Polymorphisms Within RYR3 Gene Are Associated With Risk and Age at Onset of Hypertension, Diabetes, and Alzheimer’s Disease

Loading next page...
 
/lp/ou_press/polymorphisms-within-ryr3-gene-are-associated-with-risk-and-age-at-gg5Fkyphvh
Publisher
Oxford University Press
Copyright
© Published by Oxford University Press on behalf of American Journal of Hypertension Ltd 2018.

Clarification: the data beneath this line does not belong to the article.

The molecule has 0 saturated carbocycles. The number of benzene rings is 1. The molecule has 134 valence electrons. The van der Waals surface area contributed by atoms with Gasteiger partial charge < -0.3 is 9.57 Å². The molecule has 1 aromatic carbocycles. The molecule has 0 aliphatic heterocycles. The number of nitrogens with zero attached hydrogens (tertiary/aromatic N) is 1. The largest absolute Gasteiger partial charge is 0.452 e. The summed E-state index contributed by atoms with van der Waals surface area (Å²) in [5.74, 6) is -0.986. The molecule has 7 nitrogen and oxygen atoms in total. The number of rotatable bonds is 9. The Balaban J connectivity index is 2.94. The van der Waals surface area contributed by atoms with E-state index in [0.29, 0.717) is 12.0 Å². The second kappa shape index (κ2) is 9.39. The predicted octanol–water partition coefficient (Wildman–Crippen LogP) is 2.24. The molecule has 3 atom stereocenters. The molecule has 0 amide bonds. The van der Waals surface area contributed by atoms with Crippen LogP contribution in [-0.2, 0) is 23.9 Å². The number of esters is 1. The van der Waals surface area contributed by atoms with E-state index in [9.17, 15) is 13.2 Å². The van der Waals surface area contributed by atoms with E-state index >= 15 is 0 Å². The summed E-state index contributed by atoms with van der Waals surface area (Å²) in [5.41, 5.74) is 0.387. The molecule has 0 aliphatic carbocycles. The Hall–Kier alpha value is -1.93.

ISSN
0895-7061
eISSN
1941-7225
D.O.I.
10.1093/ajh/hpy046
Publisher site
See Article on Publisher Site

Abstract